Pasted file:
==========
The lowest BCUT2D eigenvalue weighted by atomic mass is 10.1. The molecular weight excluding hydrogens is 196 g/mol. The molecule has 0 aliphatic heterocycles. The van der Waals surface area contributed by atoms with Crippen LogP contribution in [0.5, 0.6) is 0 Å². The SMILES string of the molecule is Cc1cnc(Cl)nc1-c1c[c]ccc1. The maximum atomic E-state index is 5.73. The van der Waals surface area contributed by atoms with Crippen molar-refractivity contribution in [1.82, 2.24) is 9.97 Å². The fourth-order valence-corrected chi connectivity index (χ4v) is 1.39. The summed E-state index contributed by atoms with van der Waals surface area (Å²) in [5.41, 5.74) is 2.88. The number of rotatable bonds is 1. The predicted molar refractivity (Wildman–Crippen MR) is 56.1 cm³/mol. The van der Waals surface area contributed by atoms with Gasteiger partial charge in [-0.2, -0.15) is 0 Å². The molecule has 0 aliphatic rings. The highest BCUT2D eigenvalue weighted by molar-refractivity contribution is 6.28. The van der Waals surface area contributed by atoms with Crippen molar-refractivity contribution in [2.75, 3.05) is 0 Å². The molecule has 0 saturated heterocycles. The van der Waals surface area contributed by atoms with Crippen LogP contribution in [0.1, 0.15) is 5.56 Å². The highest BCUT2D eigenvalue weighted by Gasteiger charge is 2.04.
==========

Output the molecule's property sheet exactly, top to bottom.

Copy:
The lowest BCUT2D eigenvalue weighted by atomic mass is 10.1. The molecular weight excluding hydrogens is 196 g/mol. The molecule has 0 aliphatic heterocycles. The van der Waals surface area contributed by atoms with Crippen LogP contribution in [0.5, 0.6) is 0 Å². The SMILES string of the molecule is Cc1cnc(Cl)nc1-c1c[c]ccc1. The maximum atomic E-state index is 5.73. The van der Waals surface area contributed by atoms with Crippen molar-refractivity contribution in [1.82, 2.24) is 9.97 Å². The fourth-order valence-corrected chi connectivity index (χ4v) is 1.39. The summed E-state index contributed by atoms with van der Waals surface area (Å²) in [5.41, 5.74) is 2.88. The number of rotatable bonds is 1. The predicted molar refractivity (Wildman–Crippen MR) is 56.1 cm³/mol. The van der Waals surface area contributed by atoms with Gasteiger partial charge in [-0.2, -0.15) is 0 Å². The molecule has 0 aliphatic rings. The highest BCUT2D eigenvalue weighted by molar-refractivity contribution is 6.28. The van der Waals surface area contributed by atoms with Crippen molar-refractivity contribution in [2.75, 3.05) is 0 Å². The molecule has 0 saturated heterocycles. The van der Waals surface area contributed by atoms with Crippen LogP contribution in [0.1, 0.15) is 5.56 Å². The highest BCUT2D eigenvalue weighted by Gasteiger charge is 2.04.